Henning: Gardenhire’s energy sets tone in Tigers camp

Lynn Henning
The Detroit News

Lakeland, Fla. — An hour into his first spring training with the Tigers, Ron Gardenhire, a big-league infielder long before he came a manager, stood 15 feet to the right of first base on one of the four back fields at Tigertown.

Wednesday morning’s Florida sky was bright and blue. The sun was searing.

Gardenhire dropped his glove into the infield’s dirt, scooped up a fungo-swatted ground ball, and flipped a toss to Drew VerHagen, who was finishing off one of those traditional, spring-camp opening drills where pitchers practice covering first base.

“That’s why we keep working it — very nice,” Gardenhire said as VerHagen hauled in the relay and stepped on the bag.

Pitcher after pitcher took turns making one of baseball’s more delicate timing plays.

Each time, Gardenhire offered a review. Loudly.

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“Stay with it, don’t panic,” he said after a stand-in first baseman had muffed a grounder. “Don’t panic. Don’t panic.”

“I had you,” he reassured another pitcher.

“Nice play. That a way.”

“Very nice,” he repeated as the ground balls flowed, and as basic baseball plays were carved into a player’s muscle-memory. “Very nice. Tough play.”

Subtle shift

How this newest Tigers skipper differs from his predecessors should not be overly read into. Not when players decide ballgames. But it is interesting, the subtle differences in style.

Jim Leyland hit fungoes during workouts or stood on the infield grass as players stepped through drills. He often would yell something upbeat, intermittently, as workouts wore on. Brad Ausmus, who replaced Leyland four years ago, was, in keeping with his ways, quieter. Much quieter.

Gardenhire was more involved, physically and verbally, during his Tigers camp debut than any manager in memory. Snagging grounders steadily, shouting approvals or gentle critiques — this, clearly, was a man thrilled to be working again as a big-league skipper.

He admitted as much afterward as he sat in the manager’s office talking about his first on-field day with the Tigers.

“I kind of had the jitters,” he said, sitting behind a desk, still wearing his workout togs, which included a white Tigers cap and blue Tigers jersey.

He had spoken to his pitchers and catchers ahead of Wednesday’s kickoff and knew a 60-year-old’s adrenalin was at flood stage.

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“I was really talking fast,” he said. “I don’t even remember what I stinking said, ’cause I was really excited to be in front of a team again.”

Not since 2014, when he was wrapping up a long stint with the Twins, has Gardenhire been a big-league team’s on-field commander in chief.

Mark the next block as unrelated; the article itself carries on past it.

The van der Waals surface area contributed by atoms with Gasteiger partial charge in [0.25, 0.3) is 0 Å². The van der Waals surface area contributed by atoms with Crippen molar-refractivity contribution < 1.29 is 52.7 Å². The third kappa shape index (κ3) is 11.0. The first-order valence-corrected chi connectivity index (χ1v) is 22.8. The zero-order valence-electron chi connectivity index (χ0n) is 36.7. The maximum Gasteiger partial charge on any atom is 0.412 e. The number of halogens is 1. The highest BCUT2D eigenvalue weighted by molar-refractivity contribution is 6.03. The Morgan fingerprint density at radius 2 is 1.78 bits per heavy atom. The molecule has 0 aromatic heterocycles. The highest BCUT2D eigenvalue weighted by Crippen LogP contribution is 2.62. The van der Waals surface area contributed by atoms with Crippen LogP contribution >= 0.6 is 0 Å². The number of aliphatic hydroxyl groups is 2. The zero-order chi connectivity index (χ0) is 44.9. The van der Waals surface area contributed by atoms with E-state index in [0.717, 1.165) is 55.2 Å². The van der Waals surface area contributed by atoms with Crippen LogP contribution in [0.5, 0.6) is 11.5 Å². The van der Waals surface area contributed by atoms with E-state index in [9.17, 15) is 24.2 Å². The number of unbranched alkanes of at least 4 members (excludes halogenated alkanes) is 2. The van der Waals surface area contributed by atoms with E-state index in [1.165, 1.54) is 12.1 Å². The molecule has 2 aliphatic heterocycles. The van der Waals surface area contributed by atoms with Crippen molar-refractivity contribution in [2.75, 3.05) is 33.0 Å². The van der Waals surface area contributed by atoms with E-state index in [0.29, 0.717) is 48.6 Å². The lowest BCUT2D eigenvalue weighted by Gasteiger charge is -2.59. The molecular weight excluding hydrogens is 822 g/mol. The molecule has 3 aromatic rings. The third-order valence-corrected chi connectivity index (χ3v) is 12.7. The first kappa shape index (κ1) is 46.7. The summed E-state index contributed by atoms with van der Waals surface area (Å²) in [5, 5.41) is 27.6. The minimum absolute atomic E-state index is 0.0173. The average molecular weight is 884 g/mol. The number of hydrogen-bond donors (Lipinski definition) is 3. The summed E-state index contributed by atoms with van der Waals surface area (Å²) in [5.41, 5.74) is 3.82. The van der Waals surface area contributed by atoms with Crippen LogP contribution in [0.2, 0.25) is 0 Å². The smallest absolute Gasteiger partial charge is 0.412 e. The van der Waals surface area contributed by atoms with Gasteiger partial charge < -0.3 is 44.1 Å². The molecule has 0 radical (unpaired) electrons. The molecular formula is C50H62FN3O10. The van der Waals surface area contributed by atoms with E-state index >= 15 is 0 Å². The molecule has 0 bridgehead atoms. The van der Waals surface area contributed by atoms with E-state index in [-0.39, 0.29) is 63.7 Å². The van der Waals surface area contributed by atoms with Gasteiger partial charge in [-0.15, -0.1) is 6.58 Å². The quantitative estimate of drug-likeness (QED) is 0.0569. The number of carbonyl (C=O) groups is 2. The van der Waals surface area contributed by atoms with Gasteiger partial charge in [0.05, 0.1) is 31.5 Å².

He could have chosen a better time to have come aboard. This team will take its licks in 2018. Gardenhire understands he inherited an ongoing demolition of an old roster and that new talent — young, skilled flesh destined to excite fans as well as a new skipper — probably won’t show up in quantity until sometime next season, or, more likely, even later.

But he wanted the job. And the Tigers wanted him. And there were reasons Gardenhire, who was interviewing elsewhere, decided even before he wrapped up talks with other clubs that Detroit was his choice.

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He appreciates Detroit as a testament to the term “baseball town.” He knows the Ilitches have been good people for whom to work, something he likewise understood implicitly about general manager Al Avila and the Tigers front office.

Tough foe

Here he could be a baseball steward and imprint upon a team in transition the tenets his Twins teams so often displayed during the years when they regularly tormented Detroit.

It was the manner, in all facets, in which Gardenhire ran those Twins teams that led Leyland to always say, privately or publicly, that the opposing manager he most respected and found most challenging was Gardenhire.

So, here he was Wednesday morning, still five days before full team workouts, coaxing and tutoring and plainly at peace teaching baseball.

How much difference can he make? Can any manager, for that matter, make?

“It’s an atmosphere,” he said, sizing up a skipper’s capacity, and his limitations. “You can’t hit for them. You can’t throw for them. But creating an atmosphere … putting players in position to be the most successful.”

He acknowledged there were “expectations” on the part of baseball’s evaluators that things might be a tad bumpy at Comerica Park in 2018. He would agree baseball games are won by performers who out-perform opponents and that skill levels are primary there.

The mission, for him, and maybe for fans in 2018, is to make the most of a different brand of baseball season in Detroit. To squeeze enough baseball integrity from a no-frills roster to at least make games on many days competitive and entertaining.

To burnish the skills of new kids, as well as those owned by older guys, and turn this Tigers baseball chapter at the very least into something interesting.

It’s a lot to ask of a manager. It would have been a lot to have asked from anyone sitting in that skipper’s office Wednesday. But in a man’s booming voice you could hear the joy Wednesday.

In the machinations of a baseball classroom session you could see the resolve. Not bad ways, at all, to begin any baseball season.